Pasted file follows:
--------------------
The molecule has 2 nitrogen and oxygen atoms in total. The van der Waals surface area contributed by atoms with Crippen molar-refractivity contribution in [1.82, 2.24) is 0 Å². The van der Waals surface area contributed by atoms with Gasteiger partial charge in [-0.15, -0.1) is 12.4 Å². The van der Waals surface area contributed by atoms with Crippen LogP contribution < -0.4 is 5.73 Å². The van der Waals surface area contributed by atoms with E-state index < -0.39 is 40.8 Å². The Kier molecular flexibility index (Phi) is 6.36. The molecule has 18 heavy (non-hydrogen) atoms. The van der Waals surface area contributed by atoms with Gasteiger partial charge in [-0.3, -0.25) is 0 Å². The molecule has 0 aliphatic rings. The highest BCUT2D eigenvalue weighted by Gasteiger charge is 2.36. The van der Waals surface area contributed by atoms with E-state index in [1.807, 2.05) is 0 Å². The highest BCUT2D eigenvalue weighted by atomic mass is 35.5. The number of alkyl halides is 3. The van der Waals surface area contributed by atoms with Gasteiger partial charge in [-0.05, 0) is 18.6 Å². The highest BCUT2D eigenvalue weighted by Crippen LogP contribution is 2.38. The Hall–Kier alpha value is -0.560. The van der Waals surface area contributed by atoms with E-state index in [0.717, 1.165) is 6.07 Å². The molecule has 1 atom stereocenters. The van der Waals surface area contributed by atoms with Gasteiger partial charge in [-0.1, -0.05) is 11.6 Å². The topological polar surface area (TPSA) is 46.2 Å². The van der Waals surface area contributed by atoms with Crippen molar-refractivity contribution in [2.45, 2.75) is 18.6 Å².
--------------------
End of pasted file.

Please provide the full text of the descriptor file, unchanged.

The molecule has 2 nitrogen and oxygen atoms in total. The van der Waals surface area contributed by atoms with Crippen molar-refractivity contribution in [1.82, 2.24) is 0 Å². The van der Waals surface area contributed by atoms with Gasteiger partial charge in [-0.15, -0.1) is 12.4 Å². The van der Waals surface area contributed by atoms with Crippen LogP contribution < -0.4 is 5.73 Å². The van der Waals surface area contributed by atoms with E-state index < -0.39 is 40.8 Å². The Kier molecular flexibility index (Phi) is 6.36. The molecule has 18 heavy (non-hydrogen) atoms. The van der Waals surface area contributed by atoms with Gasteiger partial charge in [-0.3, -0.25) is 0 Å². The molecule has 0 aliphatic rings. The highest BCUT2D eigenvalue weighted by Gasteiger charge is 2.36. The van der Waals surface area contributed by atoms with E-state index in [1.807, 2.05) is 0 Å². The highest BCUT2D eigenvalue weighted by atomic mass is 35.5. The number of alkyl halides is 3. The van der Waals surface area contributed by atoms with Gasteiger partial charge in [-0.05, 0) is 18.6 Å². The highest BCUT2D eigenvalue weighted by Crippen LogP contribution is 2.38. The Hall–Kier alpha value is -0.560. The van der Waals surface area contributed by atoms with E-state index in [0.717, 1.165) is 6.07 Å². The molecule has 1 atom stereocenters. The van der Waals surface area contributed by atoms with Gasteiger partial charge in [-0.1, -0.05) is 11.6 Å². The topological polar surface area (TPSA) is 46.2 Å². The van der Waals surface area contributed by atoms with Crippen molar-refractivity contribution in [2.45, 2.75) is 18.6 Å².